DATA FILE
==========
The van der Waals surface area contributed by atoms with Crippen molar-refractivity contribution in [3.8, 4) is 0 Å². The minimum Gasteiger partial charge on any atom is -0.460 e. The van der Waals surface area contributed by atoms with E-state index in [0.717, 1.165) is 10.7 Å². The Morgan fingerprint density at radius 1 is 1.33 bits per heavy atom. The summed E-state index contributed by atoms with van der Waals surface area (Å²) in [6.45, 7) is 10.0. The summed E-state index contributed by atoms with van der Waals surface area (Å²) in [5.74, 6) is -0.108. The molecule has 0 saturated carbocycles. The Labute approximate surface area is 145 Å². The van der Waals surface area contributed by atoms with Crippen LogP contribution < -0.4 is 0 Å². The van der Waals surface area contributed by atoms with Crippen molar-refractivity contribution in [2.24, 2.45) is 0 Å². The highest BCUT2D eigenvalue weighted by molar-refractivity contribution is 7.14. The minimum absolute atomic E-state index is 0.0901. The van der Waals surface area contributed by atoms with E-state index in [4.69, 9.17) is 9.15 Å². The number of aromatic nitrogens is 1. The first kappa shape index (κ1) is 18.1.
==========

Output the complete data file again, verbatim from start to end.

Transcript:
The van der Waals surface area contributed by atoms with Crippen molar-refractivity contribution in [3.8, 4) is 0 Å². The minimum Gasteiger partial charge on any atom is -0.460 e. The van der Waals surface area contributed by atoms with E-state index in [0.717, 1.165) is 10.7 Å². The Morgan fingerprint density at radius 1 is 1.33 bits per heavy atom. The summed E-state index contributed by atoms with van der Waals surface area (Å²) in [6.45, 7) is 10.0. The summed E-state index contributed by atoms with van der Waals surface area (Å²) in [5.74, 6) is -0.108. The molecule has 0 saturated carbocycles. The Labute approximate surface area is 145 Å². The van der Waals surface area contributed by atoms with Crippen LogP contribution < -0.4 is 0 Å². The van der Waals surface area contributed by atoms with Crippen molar-refractivity contribution in [2.24, 2.45) is 0 Å². The highest BCUT2D eigenvalue weighted by molar-refractivity contribution is 7.14. The minimum absolute atomic E-state index is 0.0901. The van der Waals surface area contributed by atoms with E-state index in [4.69, 9.17) is 9.15 Å². The number of aromatic nitrogens is 1. The first kappa shape index (κ1) is 18.1.